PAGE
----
President Xi Jinping’s ruthless campaign to destroy shareholders’ value is weighing on the Chinese market as much as the sluggish economy. China is presenting a mirror image of the fall of Corporate Japan in the 1990s. In the final 16 months of the 1980s, market value of the Tokyo Stock Exchange even exceeded that of New York. Not even Shanghai went this far. Japanese corporations and banks dominated the lists of the world’s largest. In the 1990s, however, they fell precipitously from grace. Banks were forced to cope with their monumental bad debt problems while other corporations were busy restructuring their businesses slashing unprofitable divisions. While corporations outside Japan grew rapidly in the 1990s, Japanese corporations were constrained to shedding fat to generate cash and stay in business. This forced Corporate Japan to lag behind Western competitors distinctly, and eventually to disappear from the rankings. What is happening to Chinese corporations doesn’t look dissimilar to the fate of Corporate Japan 30 years ago. In this dismal trend of falling China, EV maker BYD is on the rise, already topping Tesla in sales. As the largest EV maker by far in the largest market, BYD has a chance of becoming a dominant multi-national corporation. Market capitalization of BYD at $78 billion today, however, is a fraction of Tesla that at one point exceeded a trillion dollars and still is $750 billion. The financial market does not appear to be painting a future for BYD as bright as Tesla. What matters to shareholders’ value is ultimately profits not sales. This might be what the market is looking at on top of the risk associated with doing business primarily in Xi’s China. 

Three: Retreat of Asia 

Along with Chinese corporations, other East Asian corporations are retreating in the rankings. This might be too much of generalization since this is essentially about TSMC and Samsung, but both of them were solidly in the top ten in the past. At the end of 2023, TSMC was just outside of top ten, ranked 12th while Samsung fell to 21st. Both of them are major players in semiconductor manufacturing and this happened to them while NVIDIA rose to $1.2 trillion in valuation to be ranked 6th and Broadcom rose to 16th, eclipsing Samsung. Though DRAM prices are firm, the consumer sector, to which Samsung’s memory chips are exposed to, is not doing well lately, adversely affecting Samsung’s bottom line. Along with China, Asia in general may be stepping back.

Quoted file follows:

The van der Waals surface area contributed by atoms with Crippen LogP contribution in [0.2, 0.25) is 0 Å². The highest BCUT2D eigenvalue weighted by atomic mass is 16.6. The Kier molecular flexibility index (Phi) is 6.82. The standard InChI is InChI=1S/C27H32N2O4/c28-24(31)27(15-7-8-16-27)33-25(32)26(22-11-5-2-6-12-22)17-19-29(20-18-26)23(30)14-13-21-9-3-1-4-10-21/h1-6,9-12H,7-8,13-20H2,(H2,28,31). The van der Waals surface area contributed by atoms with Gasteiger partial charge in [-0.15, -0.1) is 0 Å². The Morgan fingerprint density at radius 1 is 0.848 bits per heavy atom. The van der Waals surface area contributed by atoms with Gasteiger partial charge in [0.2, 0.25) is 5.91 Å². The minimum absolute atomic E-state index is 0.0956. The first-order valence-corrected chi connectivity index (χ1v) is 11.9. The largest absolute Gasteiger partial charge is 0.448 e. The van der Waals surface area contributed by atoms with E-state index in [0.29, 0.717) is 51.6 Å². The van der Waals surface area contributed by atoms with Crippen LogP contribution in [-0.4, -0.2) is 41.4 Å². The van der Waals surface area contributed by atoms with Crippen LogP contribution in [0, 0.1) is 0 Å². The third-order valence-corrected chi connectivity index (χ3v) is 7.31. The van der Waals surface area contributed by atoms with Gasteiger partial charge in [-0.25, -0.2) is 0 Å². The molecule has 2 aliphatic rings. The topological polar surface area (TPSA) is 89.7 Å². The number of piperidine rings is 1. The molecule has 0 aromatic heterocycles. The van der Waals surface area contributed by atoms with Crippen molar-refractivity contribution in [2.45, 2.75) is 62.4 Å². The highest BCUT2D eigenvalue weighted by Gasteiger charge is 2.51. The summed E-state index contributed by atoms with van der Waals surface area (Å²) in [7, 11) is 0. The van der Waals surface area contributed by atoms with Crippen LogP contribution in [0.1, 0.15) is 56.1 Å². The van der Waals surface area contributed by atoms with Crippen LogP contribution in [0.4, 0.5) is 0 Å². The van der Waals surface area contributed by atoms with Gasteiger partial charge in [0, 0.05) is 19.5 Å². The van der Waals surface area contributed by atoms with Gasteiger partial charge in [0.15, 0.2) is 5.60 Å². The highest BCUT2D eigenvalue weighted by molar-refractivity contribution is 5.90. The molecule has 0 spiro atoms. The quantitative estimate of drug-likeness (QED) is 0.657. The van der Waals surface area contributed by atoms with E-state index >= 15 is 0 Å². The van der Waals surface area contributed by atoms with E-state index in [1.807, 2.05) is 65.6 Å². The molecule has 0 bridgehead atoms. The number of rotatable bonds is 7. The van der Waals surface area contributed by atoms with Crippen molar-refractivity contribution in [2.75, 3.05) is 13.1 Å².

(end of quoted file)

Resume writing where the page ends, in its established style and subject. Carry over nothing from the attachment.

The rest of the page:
Four: Retreat of luxury brands

In retrospect, it was a bit too much that LVMH was in the top ten in a pandemic-stricken world, even if the company is blessed with immense brand equity and is run brutally efficiently. The market intensely values innovation that enhance productivity, and luxury brands do not belong to this category. They probably have soared driven by massive liquidity injections amid heightened fears of a severe economic downturn caused by the pandemic. With excess liquidity being taken out of the market, LVMH retreated to No.22 while L’Oreal and Hermes fell to No. 35 and No.48 respectively. They are great companies but where they stand is perhaps where they should really belong to. 

Five: Toyota hangs in 

This is a minor point. As a remnant of once dominant Corporate Japan, Toyota, ranked 38th, is the only Japanese corporation in the top 50. In fact, Toyota came back from the outside of the top 50, while having been accused of being late in the game of EVs-making. Toyota boasts of its impeccable ability to generate profits from whatever it does, and the market hasn’t given up on the company. It remains to be seen how the new management team guide the company through the challenging times. 

Largest companies by market cap (updated daily) 

About the author: Mr. Suzuki is a retired banking executive based in Tokyo, Japan.